British Boys

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British Boys

Post by MouseLover on Mon May 30, 2016 3:48 pm

I was wondering about something the other day, and thought I'd post a topic here on the off-chance that someone knows anything about it.

I have a suspicion that keeping male mice together is more common in Britain than in the USA. I know quite a few people who have had male mice as pets, all living in the same cage. I've also seen male mice available for re-homing being sold/adopted in groups, and have come across breeders who state that their mice must go in pairs/groups (including boys). It has made me wonder if male mice are kept together more commonly here than elsewhere. If so, then presumably more people here are "getting away with it" (i.e. are lucky enough not to have any nasty fights, injuries, or deaths).

I am in no way recommending keeping males together, or suggesting that it is okay to do so if you have British mice. Keeping males together is always dangerous. It is not in a buck's nature to enjoy the company of another buck. I am merely making an observation, and am wondering whether the British boys may be more tolerant of it than others.

As far as I'm aware, Britain has the longest history of breeding fancy mice (except for possibly Japan?) and the National Mouse Club was founded in the late 1800's. Do you think it's possible that the long history of mouse-breeding here has lead to a slightly different temperament, where bucks are more able to tolerate other bucks, than say American mice?

If I ever get a boy, as I hope to do some day, I will be keeping him solo. Knowing how attached I get to my mice, I could never take such a big risk like that. Other than ignorance, I don't understand why anyone would.

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Re: British Boys

Post by goldfishfanforever on Mon May 30, 2016 5:34 pm

I have seen male mice being kept together at pet stores but that was only because of space issues however I agree that males should be kept by themselves as not only could they fight and kill each other but two bucks together equal twice as much smell and the tank those mice lived in smelt disgusting.
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Re: British Boys

Post by CallaLily on Mon May 30, 2016 8:51 pm

@MouseLover wrote:Do you think it's possible that the long history of mouse-breeding here has lead to a slightly different temperament, where bucks are more able to tolerate other bucks, than say American mice?

I know I've seen NM post something along these lines. It's still a risk but very well bred lines over there seem to have worked some (most?) of the aggression out. At least this was my understanding. Though I think there's still quite a few that have trouble. I think it's also more common over there to get males neutered? As you said, it's still not in their nature to enjoy the company of other males. In the wild they would be living with a group of females, chasing/fighting off other males.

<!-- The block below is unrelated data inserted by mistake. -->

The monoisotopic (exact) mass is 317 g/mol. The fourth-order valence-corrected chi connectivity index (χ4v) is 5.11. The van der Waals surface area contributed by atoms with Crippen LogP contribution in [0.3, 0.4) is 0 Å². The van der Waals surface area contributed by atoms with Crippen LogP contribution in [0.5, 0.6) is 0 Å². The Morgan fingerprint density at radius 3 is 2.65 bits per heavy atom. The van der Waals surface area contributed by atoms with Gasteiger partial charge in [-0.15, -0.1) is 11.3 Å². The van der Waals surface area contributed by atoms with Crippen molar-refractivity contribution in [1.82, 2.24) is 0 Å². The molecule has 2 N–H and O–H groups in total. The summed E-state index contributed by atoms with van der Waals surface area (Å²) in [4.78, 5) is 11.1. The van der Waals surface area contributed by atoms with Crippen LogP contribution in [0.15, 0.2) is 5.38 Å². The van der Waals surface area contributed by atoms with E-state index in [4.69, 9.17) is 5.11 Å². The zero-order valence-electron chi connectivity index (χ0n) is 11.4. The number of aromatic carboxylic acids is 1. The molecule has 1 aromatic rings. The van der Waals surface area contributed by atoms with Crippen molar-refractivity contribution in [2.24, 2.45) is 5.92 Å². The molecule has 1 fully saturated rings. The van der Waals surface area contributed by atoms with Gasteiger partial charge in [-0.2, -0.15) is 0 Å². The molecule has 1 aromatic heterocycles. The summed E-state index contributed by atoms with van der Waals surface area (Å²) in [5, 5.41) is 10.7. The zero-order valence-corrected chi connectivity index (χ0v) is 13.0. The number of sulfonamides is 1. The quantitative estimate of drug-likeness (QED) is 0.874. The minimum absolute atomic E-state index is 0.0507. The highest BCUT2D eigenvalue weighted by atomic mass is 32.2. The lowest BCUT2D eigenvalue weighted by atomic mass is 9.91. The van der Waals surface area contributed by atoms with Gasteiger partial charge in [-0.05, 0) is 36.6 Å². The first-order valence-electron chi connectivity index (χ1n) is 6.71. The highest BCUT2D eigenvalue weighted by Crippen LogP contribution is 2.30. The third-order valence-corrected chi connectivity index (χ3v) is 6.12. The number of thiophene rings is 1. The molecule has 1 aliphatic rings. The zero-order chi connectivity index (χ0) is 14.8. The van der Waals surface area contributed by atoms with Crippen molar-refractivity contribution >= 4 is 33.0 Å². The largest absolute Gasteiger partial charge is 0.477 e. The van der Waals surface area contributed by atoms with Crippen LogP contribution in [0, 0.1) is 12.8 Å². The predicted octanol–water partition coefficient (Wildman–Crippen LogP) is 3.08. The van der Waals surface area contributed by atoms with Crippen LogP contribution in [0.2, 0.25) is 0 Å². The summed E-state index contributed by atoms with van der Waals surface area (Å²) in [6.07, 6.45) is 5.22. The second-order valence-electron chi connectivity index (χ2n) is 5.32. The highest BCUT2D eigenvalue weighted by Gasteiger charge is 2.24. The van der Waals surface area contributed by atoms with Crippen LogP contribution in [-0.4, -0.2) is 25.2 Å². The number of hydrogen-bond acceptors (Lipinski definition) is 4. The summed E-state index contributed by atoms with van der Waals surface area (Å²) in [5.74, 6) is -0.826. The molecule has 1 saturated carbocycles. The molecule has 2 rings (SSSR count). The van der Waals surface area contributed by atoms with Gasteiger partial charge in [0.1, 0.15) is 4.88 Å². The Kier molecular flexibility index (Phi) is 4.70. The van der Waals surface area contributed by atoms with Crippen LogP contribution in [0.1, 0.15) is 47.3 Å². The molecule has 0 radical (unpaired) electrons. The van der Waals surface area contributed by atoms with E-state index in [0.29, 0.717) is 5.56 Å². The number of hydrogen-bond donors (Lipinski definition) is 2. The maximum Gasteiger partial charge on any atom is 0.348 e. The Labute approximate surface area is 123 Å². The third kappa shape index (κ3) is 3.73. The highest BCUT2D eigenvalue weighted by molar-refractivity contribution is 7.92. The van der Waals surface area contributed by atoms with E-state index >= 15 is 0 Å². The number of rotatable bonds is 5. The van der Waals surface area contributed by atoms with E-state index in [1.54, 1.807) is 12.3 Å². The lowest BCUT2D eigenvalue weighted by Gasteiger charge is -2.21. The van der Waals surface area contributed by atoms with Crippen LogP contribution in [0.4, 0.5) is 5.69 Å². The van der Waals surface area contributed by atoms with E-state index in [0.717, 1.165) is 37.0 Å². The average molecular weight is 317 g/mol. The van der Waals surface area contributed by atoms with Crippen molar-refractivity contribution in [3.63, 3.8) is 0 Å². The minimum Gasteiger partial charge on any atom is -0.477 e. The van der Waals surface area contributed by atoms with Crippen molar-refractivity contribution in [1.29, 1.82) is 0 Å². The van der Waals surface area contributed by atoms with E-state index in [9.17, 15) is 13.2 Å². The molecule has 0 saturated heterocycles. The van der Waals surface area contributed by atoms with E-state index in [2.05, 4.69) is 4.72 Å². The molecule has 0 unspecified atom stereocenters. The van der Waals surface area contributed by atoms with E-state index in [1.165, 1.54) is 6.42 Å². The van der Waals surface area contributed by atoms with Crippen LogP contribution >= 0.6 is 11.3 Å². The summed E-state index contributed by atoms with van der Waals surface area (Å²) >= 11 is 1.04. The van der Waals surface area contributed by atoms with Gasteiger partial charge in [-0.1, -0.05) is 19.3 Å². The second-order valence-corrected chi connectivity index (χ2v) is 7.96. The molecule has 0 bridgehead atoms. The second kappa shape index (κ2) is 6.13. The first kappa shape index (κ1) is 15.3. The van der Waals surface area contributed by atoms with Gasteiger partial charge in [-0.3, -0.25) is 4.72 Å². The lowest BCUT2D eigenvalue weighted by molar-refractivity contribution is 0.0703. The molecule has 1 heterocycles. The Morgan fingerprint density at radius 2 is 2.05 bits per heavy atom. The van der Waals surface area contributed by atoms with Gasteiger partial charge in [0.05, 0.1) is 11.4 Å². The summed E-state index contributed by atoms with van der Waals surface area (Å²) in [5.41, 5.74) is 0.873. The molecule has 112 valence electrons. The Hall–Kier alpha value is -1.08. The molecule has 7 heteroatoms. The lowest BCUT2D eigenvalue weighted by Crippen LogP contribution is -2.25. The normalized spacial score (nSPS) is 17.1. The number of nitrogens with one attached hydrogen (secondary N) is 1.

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Re: British Boys

Post by goldfishfanforever on Mon May 30, 2016 9:06 pm

@CallaLily wrote:
@MouseLover wrote:Do you think it's possible that the long history of mouse-breeding here has lead to a slightly different temperament, where bucks are more able to tolerate other bucks, than say American mice?

I know I've seen NM post something along these lines. It's still a risk but very well bred lines over there seem to have worked some (most?) of the aggression out. At least this was my understanding. Though I think there's still quite a few that have trouble. I think it's also more common over there to get males neutered?  As you said, it's still not in their nature to enjoy the company of other males. In the wild they would be living with a group of females, chasing/fighting off other males.
Yeah but isn't that like male guinea pigs however they can live in pairs
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Re: British Boys

Post by CallaLily on Mon May 30, 2016 9:07 pm

I don't know enough about guinea pigs to compare.

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Re: British Boys

Post by goldfishfanforever on Mon May 30, 2016 9:36 pm

@CallaLily wrote:I don't know enough about guinea pigs to compare.
Oh okay it's just that males in the wild would protect their group of girls from other males however some males can live together
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Re: British Boys

Post by Artistwolf on Mon May 30, 2016 9:40 pm

Yeah... It's risky to compare two different animals. Guinea pigs and mice might have some things in common but they've still got different instincts and it's been proven that that might work in Guinea pigs but it's also been proven to the contrary in mice. I do understand what you're saying though Smile

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Re: British Boys

Post by goldfishfanforever on Mon May 30, 2016 9:59 pm

@Artistwolf wrote:Yeah... It's risky to compare two different animals. Guinea pigs and mice might have some things in common but they've still got different instincts and it's been proven that that might work in Guinea pigs but it's also been proven to the contrary in mice. I do understand what you're saying though Smile
Yeah I would never compare my hamsters with my guinea pigs so you are right there Cool
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